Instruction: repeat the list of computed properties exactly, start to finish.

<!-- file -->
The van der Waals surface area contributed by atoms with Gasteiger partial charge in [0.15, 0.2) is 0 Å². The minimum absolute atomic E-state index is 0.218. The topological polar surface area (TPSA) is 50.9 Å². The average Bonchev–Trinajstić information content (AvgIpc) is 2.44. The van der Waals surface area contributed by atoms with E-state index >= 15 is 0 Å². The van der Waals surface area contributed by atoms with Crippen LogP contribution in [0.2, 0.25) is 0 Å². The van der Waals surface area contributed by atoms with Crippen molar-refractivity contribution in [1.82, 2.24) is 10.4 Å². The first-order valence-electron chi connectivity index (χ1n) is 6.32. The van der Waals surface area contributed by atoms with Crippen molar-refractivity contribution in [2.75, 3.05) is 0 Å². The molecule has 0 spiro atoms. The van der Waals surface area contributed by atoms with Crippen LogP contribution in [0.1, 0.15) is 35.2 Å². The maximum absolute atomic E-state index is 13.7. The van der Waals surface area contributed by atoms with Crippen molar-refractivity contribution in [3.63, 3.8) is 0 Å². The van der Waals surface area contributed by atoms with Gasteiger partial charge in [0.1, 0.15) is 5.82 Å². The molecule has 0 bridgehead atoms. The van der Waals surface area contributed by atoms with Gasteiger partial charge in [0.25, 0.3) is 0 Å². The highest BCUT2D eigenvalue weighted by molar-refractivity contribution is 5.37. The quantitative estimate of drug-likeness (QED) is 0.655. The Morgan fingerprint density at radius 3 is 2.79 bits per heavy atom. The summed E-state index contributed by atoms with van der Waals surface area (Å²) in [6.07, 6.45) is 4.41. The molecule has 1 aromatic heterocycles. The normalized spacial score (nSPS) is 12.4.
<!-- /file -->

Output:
The van der Waals surface area contributed by atoms with Gasteiger partial charge in [0.15, 0.2) is 0 Å². The minimum absolute atomic E-state index is 0.218. The topological polar surface area (TPSA) is 50.9 Å². The average Bonchev–Trinajstić information content (AvgIpc) is 2.44. The van der Waals surface area contributed by atoms with E-state index >= 15 is 0 Å². The van der Waals surface area contributed by atoms with Crippen LogP contribution in [0.2, 0.25) is 0 Å². The van der Waals surface area contributed by atoms with Crippen molar-refractivity contribution in [1.82, 2.24) is 10.4 Å². The first-order valence-electron chi connectivity index (χ1n) is 6.32. The van der Waals surface area contributed by atoms with Crippen molar-refractivity contribution in [2.75, 3.05) is 0 Å². The molecule has 0 spiro atoms. The van der Waals surface area contributed by atoms with Crippen LogP contribution in [0.1, 0.15) is 35.2 Å². The maximum absolute atomic E-state index is 13.7. The van der Waals surface area contributed by atoms with Crippen molar-refractivity contribution in [3.63, 3.8) is 0 Å². The van der Waals surface area contributed by atoms with Gasteiger partial charge in [0.1, 0.15) is 5.82 Å². The molecule has 0 bridgehead atoms. The van der Waals surface area contributed by atoms with Gasteiger partial charge in [0.25, 0.3) is 0 Å². The highest BCUT2D eigenvalue weighted by molar-refractivity contribution is 5.37. The quantitative estimate of drug-likeness (QED) is 0.655. The Morgan fingerprint density at radius 3 is 2.79 bits per heavy atom. The summed E-state index contributed by atoms with van der Waals surface area (Å²) in [6.07, 6.45) is 4.41. The molecule has 1 aromatic heterocycles. The normalized spacial score (nSPS) is 12.4.